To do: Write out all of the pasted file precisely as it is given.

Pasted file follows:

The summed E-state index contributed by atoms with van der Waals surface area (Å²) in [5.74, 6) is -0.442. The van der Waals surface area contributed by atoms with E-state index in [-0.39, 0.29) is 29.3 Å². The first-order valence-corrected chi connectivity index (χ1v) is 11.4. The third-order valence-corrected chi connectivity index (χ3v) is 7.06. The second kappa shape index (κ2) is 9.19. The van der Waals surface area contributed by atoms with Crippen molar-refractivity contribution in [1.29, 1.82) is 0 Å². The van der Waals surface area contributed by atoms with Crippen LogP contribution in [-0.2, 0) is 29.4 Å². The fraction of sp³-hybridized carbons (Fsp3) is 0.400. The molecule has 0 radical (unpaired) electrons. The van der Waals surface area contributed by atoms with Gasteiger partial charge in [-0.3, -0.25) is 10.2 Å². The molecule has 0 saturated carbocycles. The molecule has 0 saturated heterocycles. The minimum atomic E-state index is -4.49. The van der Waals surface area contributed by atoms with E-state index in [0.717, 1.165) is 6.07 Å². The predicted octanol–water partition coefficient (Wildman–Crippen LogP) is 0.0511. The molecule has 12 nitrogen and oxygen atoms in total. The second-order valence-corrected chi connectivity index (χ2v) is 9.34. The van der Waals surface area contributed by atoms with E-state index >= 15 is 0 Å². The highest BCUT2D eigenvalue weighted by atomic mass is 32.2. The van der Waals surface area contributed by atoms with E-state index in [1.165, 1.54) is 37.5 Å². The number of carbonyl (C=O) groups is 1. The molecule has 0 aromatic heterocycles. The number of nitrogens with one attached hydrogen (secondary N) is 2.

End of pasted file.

The summed E-state index contributed by atoms with van der Waals surface area (Å²) in [5.74, 6) is -0.442. The van der Waals surface area contributed by atoms with E-state index in [-0.39, 0.29) is 29.3 Å². The first-order valence-corrected chi connectivity index (χ1v) is 11.4. The third-order valence-corrected chi connectivity index (χ3v) is 7.06. The second kappa shape index (κ2) is 9.19. The van der Waals surface area contributed by atoms with Crippen molar-refractivity contribution in [1.29, 1.82) is 0 Å². The van der Waals surface area contributed by atoms with Crippen LogP contribution in [-0.2, 0) is 29.4 Å². The fraction of sp³-hybridized carbons (Fsp3) is 0.400. The molecule has 0 radical (unpaired) electrons. The van der Waals surface area contributed by atoms with Gasteiger partial charge in [-0.3, -0.25) is 10.2 Å². The molecule has 0 saturated carbocycles. The molecule has 0 saturated heterocycles. The minimum atomic E-state index is -4.49. The van der Waals surface area contributed by atoms with E-state index in [0.717, 1.165) is 6.07 Å². The predicted octanol–water partition coefficient (Wildman–Crippen LogP) is 0.0511. The molecule has 12 nitrogen and oxygen atoms in total. The second-order valence-corrected chi connectivity index (χ2v) is 9.34. The van der Waals surface area contributed by atoms with E-state index >= 15 is 0 Å². The highest BCUT2D eigenvalue weighted by atomic mass is 32.2. The van der Waals surface area contributed by atoms with E-state index in [1.165, 1.54) is 37.5 Å². The number of carbonyl (C=O) groups is 1. The molecule has 0 aromatic heterocycles. The number of nitrogens with one attached hydrogen (secondary N) is 2.